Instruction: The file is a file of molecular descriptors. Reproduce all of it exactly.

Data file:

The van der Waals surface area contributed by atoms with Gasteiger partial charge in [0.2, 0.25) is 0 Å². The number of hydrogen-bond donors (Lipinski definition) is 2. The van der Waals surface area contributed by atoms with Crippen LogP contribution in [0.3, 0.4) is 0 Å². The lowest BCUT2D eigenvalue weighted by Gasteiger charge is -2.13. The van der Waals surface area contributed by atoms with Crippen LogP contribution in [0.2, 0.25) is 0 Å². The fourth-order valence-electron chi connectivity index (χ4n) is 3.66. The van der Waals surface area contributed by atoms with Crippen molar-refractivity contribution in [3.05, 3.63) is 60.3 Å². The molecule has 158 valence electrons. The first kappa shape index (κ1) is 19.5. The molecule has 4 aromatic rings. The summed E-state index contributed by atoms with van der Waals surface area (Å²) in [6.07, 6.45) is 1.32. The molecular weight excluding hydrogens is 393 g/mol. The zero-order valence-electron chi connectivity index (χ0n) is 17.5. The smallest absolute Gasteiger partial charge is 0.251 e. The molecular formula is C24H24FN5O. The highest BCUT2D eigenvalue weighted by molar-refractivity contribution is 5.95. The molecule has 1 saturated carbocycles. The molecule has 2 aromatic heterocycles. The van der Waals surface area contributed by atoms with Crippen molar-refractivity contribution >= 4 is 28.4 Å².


The van der Waals surface area contributed by atoms with Gasteiger partial charge in [0.2, 0.25) is 0 Å². The number of hydrogen-bond donors (Lipinski definition) is 2. The van der Waals surface area contributed by atoms with Crippen LogP contribution in [0.3, 0.4) is 0 Å². The lowest BCUT2D eigenvalue weighted by Gasteiger charge is -2.13. The van der Waals surface area contributed by atoms with Crippen LogP contribution in [0.2, 0.25) is 0 Å². The fourth-order valence-electron chi connectivity index (χ4n) is 3.66. The van der Waals surface area contributed by atoms with Crippen molar-refractivity contribution in [3.05, 3.63) is 60.3 Å². The molecule has 158 valence electrons. The first kappa shape index (κ1) is 19.5. The molecule has 4 aromatic rings. The summed E-state index contributed by atoms with van der Waals surface area (Å²) in [6.07, 6.45) is 1.32. The molecular weight excluding hydrogens is 393 g/mol. The zero-order valence-electron chi connectivity index (χ0n) is 17.5. The smallest absolute Gasteiger partial charge is 0.251 e. The molecular formula is C24H24FN5O. The highest BCUT2D eigenvalue weighted by molar-refractivity contribution is 5.95. The molecule has 1 saturated carbocycles. The molecule has 2 aromatic heterocycles. The van der Waals surface area contributed by atoms with Crippen molar-refractivity contribution >= 4 is 28.4 Å².